—Gregg Popovich, coach of San Antonio Spurs, via Casey Keirnan of News 4 San Antonio

That’s about the most Popovich thing to say ever.

NASA did locate 1,284 new planets, although they are a little out of range for your summer vacation plans. It is a huge deal in the scientific community, and is the kind of thing that reminds us the trivialities of our daily lives that can absorb and overwhelm us at times are not that big, and usually not that important.

That said, the next couple months will see a lot more analysis and words written about the Spurs needs — athleticism along the front line, to start — than those lonely planets.

Damian Lillard and Trail Blazers look to bright future

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PORTLAND, Ore. (AP) — Damian Lillard‘s thoughts were already turned toward next season on the flight back to Portland following the Blazers’ final playoff loss to the Warriors. He pondered how the team’s surprising success would impact the tightknit group.

“I started getting worried already. I was sitting on the plane like, we had some success this year, it was unexpected, it was no pressure. People are going to expect a little bit more, and I started to get worried about too many pats on the back,” Lillard said. “But we don’t have those kind of guys. We’ve got hungry guys, we’ve got humble guys that work hard. We had a taste this season as a young group of how well we could do, and what it takes.”

He has added reason for that optimism: Many of the Blazers said Thursday they’d be sticking around this summer to work out together.

The Trail Blazers’ theme this season emerged over time as the team kept surpassing expectations. It wound up on the T-shirts that were left on seats for fans during the playoffs: “Never Doubt Rip City.” They even adopted the hashtag (hash)NeverDoubt.

But the motto could have just as easily been “Band of Brothers.”

“Guys care about winning and we care about each other, and I don’t think that’s very common in the NBA now,” Lillard said.

From a preseason bonding trip to San Diego, where the team hammed for photos on the beach, to Lillard’s team dinners and trips to a roller skating rink, the young Blazers became a cohesive group.

Lillard was the lone starter to return from the 2014-15 Blazers, after LaMarcus Aldridge, Nicolas Batum, Robin Lopez and Wesley Matthews departed in the offseason.

The group that was assembled was the third-youngest in the NBA and included players who, for whatever reason, hadn’t really caught on elsewhere. Many never thought the Blazers would win more than 30 games, let alone make the playoffs, but Portland went on to finish 44-38 with the fifth seed in the Western Conference.

The Blazers beat the injury-depleted Clippers in the first round.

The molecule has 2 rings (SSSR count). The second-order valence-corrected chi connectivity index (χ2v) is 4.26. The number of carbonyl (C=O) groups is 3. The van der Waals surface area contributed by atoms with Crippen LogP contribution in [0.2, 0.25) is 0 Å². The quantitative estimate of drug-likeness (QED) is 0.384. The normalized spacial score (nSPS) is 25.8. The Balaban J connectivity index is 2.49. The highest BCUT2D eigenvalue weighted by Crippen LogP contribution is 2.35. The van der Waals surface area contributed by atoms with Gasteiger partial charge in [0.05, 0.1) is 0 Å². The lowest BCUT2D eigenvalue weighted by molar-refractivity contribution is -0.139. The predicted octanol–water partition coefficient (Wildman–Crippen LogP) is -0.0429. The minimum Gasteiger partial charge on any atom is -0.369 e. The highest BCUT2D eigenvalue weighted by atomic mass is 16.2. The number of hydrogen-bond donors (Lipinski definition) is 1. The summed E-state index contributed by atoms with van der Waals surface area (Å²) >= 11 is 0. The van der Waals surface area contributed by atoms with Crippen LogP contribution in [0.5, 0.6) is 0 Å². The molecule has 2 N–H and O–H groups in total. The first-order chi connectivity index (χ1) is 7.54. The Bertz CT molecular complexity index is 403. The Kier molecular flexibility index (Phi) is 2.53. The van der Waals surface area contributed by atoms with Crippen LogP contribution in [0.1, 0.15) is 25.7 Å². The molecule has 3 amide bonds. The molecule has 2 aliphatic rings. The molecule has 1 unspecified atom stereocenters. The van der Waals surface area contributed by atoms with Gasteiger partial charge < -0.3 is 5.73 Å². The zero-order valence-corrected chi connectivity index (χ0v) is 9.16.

Portland had a daunting task in the defending NBA champion Warriors and MVP Stephen Curry in the second round but put up a fight. After dropping the first two in Oakland, Portland claimed the third at home but lost the fourth in overtime – with Curry coming back from a knee injury and scoring 40 points, including 17 in the OT. The Warriors closed out the series with a nail-biter in Oakland on Wednesday night.

Lillard averaged a career-high 25.1 points in the regular season, becoming just the third Portland player to average more than 25. He also averaged 6.8 assists.

CJ McCollum averaged 20.8 points in his first year as a starter, giving the Blazers their first backcourt duo with an average of 20 or more points apiece in a single season.

McCollum was named the league’s Most Improved Player for more than tripling his scoring average from the 2014-15 season.

Those two will almost certainly be back next season, as will fellow starters Al-Farouq Aminu and Mason Plumlee. Forward Maurice Harkless, who started all 11 postseason games, backup guard Allen Crabbe and reserve forward Meyers Leonard are all restricted free agents.

Gerald Henderson and Chris Kaman and Brian Roberts are unrestricted free agents.

Leonard injured his shoulder late in the season and required surgery. He was still wearing a sling Thursday.

“To be honest, I haven’t had a conversation with my agent about this (free agency),” said Leonard, who said his focus was on rehab. He and Crabbe said they’d like to stay in Portland.

The Blazers have a team option on coach Terry Stotts for the coming season, but the team is looking to quickly firm up a long-term deal. The 58-year-old coach has a 182-146 record in four seasons with the team. He’s led the Blazers to the playoffs in each of the last three years, and to the conference semifinals twice.

Stotts finished second to Golden State’s Steve Kerr in NBA Coach of the Year voting.

“You just look at what he got out of his guys all year,” Plumlee said. “He should have been coach of the year.”

Lillard and McCollum, meanwhile, are already planning the team’s collective offseason getaway.

“Coming into this season we weren’t even expected to be a playoff team. We didn’t accept what everybody expected of us. We had our own goals, we had own plan in mind,” Lillard said. “I think the next step is not accepting, `All right, let’s just get there, let’s get there and compete.’ Now it’s `Let’s get there and let’s go win it.”‘

Watch Kevin Durant drop 37 on Spurs in Thunder win

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Kevin Durant can score 37 points and make it seem effortless. Even against the Spurs.

Durant looked every bit the elite scorer against the vaunted Spurs defense, and he did most of it attacking — he was 9-of-13 in the paint. Durant had a big series against the 67-win Spurs.

Now he just has to do it against the Warriors.